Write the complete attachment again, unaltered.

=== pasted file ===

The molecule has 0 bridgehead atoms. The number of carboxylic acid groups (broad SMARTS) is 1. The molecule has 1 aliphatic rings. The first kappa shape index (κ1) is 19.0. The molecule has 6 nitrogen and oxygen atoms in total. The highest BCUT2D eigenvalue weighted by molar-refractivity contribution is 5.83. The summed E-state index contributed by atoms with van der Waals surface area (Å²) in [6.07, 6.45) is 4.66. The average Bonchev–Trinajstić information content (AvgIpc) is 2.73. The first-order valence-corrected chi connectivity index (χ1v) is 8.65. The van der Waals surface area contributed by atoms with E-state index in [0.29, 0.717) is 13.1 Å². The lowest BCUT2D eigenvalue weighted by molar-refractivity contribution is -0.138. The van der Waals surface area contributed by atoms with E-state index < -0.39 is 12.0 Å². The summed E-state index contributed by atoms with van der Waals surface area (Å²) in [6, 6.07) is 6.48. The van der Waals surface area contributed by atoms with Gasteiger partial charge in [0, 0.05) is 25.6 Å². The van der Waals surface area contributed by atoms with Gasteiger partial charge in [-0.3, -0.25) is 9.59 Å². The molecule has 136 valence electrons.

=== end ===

The molecule has 0 bridgehead atoms. The number of carboxylic acid groups (broad SMARTS) is 1. The molecule has 1 aliphatic rings. The first kappa shape index (κ1) is 19.0. The molecule has 6 nitrogen and oxygen atoms in total. The highest BCUT2D eigenvalue weighted by molar-refractivity contribution is 5.83. The summed E-state index contributed by atoms with van der Waals surface area (Å²) in [6.07, 6.45) is 4.66. The average Bonchev–Trinajstić information content (AvgIpc) is 2.73. The first-order valence-corrected chi connectivity index (χ1v) is 8.65. The van der Waals surface area contributed by atoms with E-state index in [0.29, 0.717) is 13.1 Å². The lowest BCUT2D eigenvalue weighted by molar-refractivity contribution is -0.138. The van der Waals surface area contributed by atoms with E-state index < -0.39 is 12.0 Å². The summed E-state index contributed by atoms with van der Waals surface area (Å²) in [6, 6.07) is 6.48. The van der Waals surface area contributed by atoms with Gasteiger partial charge in [0, 0.05) is 25.6 Å². The van der Waals surface area contributed by atoms with Gasteiger partial charge in [-0.3, -0.25) is 9.59 Å². The molecule has 136 valence electrons.